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Sunday’s Subway Series game between the Mets and Yankees ended with a bang – **Jason Bay** hit a single off **Hector Noesi** that brought home **Scott Hairston**. The tenth inning should have been over, but **Ramiro Pena** committed an error at shortstop that put **Daniel Murphy** on base for **Boone Logan**. Hairston’s run was unearned, but no matter – Noesi took the loss and the Mets won the game.

The final score was 3-2, and the interesting thing about the game was that all three of the Mets’ runs came with two outs. (My fiancée, Katie, suggested that this was unusual, and motivated most of the rest of this post.) In fact, so far, the Mets have had 347 RBIs (of 375 runs scored), and 147 of them have come with two outs. That’s about 42.4% of their RBIs. By contrast, only 1070 of 3274 plate appearances – 32.7% – come with two outs. (Less than a third of plate appearances come with two outs because of the double play, among other reasons.) The majority come with no men out (about 34.8%) with the remainder coming with one out. It seems like the high concentration of 2-out RBIs should be explained by the use of the sacrifice bunt, but the Mets have only had 31 sacrifice bunts this season – not nearly enough to account for the difference between 32.7% of plate appearances and 42.4% of RBIs.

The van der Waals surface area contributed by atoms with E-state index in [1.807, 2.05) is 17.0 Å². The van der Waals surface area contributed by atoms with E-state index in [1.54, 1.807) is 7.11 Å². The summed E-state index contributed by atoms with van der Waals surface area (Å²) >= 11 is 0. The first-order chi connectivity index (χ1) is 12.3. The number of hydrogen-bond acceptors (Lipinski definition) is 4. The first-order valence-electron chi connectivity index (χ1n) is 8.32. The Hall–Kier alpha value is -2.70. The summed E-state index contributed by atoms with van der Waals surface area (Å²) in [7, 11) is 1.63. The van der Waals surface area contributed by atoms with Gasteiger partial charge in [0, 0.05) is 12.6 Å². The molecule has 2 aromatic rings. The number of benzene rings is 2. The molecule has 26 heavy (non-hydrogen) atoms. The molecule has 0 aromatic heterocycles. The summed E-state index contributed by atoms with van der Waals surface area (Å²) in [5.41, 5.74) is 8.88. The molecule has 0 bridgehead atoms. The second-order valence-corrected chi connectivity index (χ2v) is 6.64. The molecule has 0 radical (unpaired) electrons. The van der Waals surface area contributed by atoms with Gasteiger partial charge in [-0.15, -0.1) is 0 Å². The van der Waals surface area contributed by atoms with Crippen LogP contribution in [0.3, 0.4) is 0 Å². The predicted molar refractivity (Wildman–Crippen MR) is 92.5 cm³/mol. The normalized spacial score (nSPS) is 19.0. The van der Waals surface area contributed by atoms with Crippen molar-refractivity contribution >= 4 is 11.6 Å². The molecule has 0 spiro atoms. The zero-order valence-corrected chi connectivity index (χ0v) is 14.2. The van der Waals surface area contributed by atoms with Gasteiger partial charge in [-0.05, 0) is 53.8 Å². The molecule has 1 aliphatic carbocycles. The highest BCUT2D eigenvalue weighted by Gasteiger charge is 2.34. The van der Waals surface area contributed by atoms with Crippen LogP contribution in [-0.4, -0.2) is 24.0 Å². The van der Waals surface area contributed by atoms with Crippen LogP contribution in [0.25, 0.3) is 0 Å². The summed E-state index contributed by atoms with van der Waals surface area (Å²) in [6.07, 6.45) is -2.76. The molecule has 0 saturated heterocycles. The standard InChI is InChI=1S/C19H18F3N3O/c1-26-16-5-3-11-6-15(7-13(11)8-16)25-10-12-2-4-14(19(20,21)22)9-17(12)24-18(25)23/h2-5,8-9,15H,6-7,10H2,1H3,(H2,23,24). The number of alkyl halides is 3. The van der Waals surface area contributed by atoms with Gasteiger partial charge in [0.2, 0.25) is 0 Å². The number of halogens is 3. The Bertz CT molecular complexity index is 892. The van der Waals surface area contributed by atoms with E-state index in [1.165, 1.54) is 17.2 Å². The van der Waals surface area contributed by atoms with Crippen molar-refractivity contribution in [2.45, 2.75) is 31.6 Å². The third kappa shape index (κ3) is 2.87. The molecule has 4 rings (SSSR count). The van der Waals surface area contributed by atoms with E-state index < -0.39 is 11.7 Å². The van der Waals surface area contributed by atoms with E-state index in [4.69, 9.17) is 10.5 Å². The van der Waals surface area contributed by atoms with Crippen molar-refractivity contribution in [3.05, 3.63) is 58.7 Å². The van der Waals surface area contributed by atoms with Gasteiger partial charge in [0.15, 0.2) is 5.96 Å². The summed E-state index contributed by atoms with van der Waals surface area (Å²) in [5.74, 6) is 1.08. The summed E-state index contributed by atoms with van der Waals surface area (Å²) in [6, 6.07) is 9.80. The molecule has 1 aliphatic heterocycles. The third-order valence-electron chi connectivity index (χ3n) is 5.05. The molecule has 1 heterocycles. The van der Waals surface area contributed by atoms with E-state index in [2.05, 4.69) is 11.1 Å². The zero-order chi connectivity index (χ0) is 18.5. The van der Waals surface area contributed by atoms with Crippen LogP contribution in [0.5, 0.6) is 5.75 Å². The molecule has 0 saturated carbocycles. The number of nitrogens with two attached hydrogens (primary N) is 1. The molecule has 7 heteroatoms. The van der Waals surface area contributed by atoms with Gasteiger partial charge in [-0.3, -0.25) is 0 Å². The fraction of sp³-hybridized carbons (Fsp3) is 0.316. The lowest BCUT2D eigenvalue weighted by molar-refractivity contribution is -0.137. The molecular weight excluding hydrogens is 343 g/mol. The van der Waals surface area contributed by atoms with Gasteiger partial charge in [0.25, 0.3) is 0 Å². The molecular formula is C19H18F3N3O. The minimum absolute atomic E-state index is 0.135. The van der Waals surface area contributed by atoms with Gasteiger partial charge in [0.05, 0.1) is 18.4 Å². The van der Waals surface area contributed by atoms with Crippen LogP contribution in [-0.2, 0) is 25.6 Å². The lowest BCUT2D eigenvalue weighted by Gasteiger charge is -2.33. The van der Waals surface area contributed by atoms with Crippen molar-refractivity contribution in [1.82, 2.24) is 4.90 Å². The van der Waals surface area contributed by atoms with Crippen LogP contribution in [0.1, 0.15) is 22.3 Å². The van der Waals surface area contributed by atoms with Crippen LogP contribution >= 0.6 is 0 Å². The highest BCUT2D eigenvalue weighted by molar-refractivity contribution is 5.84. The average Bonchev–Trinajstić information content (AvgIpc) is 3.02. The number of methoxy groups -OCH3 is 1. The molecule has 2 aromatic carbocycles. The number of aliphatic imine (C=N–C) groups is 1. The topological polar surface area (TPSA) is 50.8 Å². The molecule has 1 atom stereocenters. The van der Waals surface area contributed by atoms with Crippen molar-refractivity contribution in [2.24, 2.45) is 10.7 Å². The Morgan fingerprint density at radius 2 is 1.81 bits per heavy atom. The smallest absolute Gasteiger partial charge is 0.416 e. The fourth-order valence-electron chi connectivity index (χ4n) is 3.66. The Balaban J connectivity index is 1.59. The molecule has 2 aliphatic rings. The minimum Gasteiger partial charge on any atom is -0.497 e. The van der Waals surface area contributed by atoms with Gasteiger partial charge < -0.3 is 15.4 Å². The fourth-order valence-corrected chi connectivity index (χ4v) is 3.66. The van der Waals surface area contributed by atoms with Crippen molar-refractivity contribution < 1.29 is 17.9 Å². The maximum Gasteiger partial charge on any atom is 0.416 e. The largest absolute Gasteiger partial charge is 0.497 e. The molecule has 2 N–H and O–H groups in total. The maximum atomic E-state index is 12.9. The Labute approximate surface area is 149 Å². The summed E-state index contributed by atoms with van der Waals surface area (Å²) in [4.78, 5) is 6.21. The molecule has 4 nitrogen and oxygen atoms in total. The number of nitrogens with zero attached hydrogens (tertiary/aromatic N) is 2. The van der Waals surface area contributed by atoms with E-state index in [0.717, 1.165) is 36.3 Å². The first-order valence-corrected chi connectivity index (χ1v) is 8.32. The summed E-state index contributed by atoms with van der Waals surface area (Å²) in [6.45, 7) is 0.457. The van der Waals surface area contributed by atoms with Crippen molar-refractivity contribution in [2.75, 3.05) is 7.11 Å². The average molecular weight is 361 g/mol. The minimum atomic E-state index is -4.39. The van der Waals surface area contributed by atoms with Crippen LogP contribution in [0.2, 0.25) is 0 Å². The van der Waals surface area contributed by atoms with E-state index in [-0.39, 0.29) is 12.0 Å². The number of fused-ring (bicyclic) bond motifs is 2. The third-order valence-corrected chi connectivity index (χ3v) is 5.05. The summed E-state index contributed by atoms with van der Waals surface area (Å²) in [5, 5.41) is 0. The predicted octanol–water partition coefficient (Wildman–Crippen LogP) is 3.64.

Is that pattern common across baseball? So far, there have been 10,037 RBIs in Major League Baseball in the 2011 season. 3686 of them – about 36.7% – came with two outs. Excluding the Mets’ numbers, that’s 3539 out of 9690, or 36.5%. For the National League only, there were 1928 two-out RBIS of 5212 total, or 37%, with 1781 of 4865 (36.6%) of National League RBIs coming with two outs if you exclude the Mets. (Note that I’m defining ‘in the National League’ as ‘in National League parks,’ since what I’m interested in is whether the Mets’ concentration of RBIs can be partially explained by the rules requiring pitchers to bat.)